“Whatever you want to see – you come to Jerusalem, and you can find it there.”
Comments from Visitors to our Jerusalem Exhibition
I’m standing in the hallway at the end of the exhibition Welcome to Jerusalem, talking to visitors at random if they seem open to a brief conversation about the exhibition.
Was today your first visit to Jerusalem?
Elke (around 50 years old) from Berlin was in Jerusalem in 2000, and some of the things in the exhibition resonated for her. Norbert (69) from Bremen had never been there, but the exhibition made him want to see
“this tremendous mish-mash of religions and peoples.”
To Marianna and Marta from Italy, who were just “in the city” for the first time, Jerusalem seemed above all else old, international, and rich in history. Lorenza (54) also from Italy, thought the video installations in the exhibition were particularly interesting because they show modern Jerusalem, which is nonetheless full of tradition. None of the three would wager a real trip to Jerusalem right now because of the political situation.
The Israelis Malka (58) and Shani (27) live near Tel Aviv but are very familiar with Jerusalem. Jonny (27) and Nora (24) even got married there.
Does the exhibition reflect the image of Jerusalem as you know it?
“Yes, because you can see all kinds of people from Jerusalem in the videos and everything that represents Jerusalem is in the exhibition.”
“Yes and no. The way that the exhibition shows all the religions, all the different views and different political classes, all types of people—yes, that’s obviously correct. And it also shows the historical background of Jerusalem. But in the movie about the conflict, I found that it showed the events but it didn’t show what led to these events and why.”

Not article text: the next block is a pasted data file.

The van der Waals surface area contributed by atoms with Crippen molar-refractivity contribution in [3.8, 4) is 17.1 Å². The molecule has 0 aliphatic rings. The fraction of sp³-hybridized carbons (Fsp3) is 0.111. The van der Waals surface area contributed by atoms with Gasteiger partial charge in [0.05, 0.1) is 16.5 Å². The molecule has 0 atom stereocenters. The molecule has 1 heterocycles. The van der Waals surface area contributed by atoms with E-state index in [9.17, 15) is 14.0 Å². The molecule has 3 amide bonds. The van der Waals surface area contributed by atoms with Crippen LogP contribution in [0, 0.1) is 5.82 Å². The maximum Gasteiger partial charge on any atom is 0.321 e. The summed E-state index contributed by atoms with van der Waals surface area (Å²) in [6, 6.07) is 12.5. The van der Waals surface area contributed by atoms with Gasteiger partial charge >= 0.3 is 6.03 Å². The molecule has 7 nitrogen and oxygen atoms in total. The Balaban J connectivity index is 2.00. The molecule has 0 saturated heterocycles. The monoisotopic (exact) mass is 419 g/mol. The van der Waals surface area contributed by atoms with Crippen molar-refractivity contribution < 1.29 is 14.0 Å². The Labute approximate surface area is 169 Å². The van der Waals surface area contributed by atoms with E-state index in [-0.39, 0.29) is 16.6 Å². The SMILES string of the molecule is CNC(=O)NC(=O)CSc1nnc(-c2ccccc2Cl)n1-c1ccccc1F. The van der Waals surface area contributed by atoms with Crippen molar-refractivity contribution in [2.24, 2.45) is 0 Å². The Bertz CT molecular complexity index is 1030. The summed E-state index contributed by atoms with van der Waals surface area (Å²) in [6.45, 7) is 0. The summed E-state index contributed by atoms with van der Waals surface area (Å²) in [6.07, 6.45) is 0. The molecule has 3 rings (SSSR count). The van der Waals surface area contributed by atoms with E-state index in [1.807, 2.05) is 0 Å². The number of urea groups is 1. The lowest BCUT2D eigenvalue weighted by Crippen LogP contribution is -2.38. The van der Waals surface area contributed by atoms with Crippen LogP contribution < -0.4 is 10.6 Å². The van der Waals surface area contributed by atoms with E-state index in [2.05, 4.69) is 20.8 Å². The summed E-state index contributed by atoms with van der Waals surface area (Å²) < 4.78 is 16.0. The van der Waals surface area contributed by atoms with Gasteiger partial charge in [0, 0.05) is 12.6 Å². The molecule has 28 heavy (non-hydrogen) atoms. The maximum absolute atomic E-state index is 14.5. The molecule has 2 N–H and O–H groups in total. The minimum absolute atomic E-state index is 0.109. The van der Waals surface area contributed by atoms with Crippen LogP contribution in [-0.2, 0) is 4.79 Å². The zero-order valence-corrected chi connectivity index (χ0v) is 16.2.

Elke thinks that on the topic of religion, the exhibition is
“very balanced on the whole. The exhibition is definitely devoted more to the Jewish tradition, but in every room there is a balance between the religions. And of course, in a Jewish Museum, the focus can lie on Judaism. I find it very fitting though that the others have a voice.”
What is your connection to Jerusalem?
Since we’ve already presented Israeli voices on this topic here on our website, I mainly approach non-Israelis. The Italians don’t have any personal relationship to Jerusalem.
Elke’s personal connection to Jerusalem has to do with her religion.
“I hold a degree as a Christian theologian. I teach at a public school in Berlin. On my visit, I wanted to have a look at cities that have something to do with the Bible, with belief, and, of course, with Judaism. And so there were a few things in the exhibition that were interesting to me, but that I was already familiar with.” While she finds Jerusalem
“extremely interesting in terms of religion,” she finds
“the many conflicts that take place there very depressing.”
Norbert’s connection to Jerusalem is less direct:
“I’m an actor. Once I played Shylock. That was a very intensive engagement with Judaism, also in relation to Christianity and the problems of the piece (The Merchant of Venice by William Shakespeare). I notice again and again that it interests me deeply because these religions assert themselves to each other, against each other, and with each other, with their clear visions of how the world is. It’s a very complicated story.”
German history is another point of reference for Norbert (and in that sense he is probably not alone among German exhibition visitors):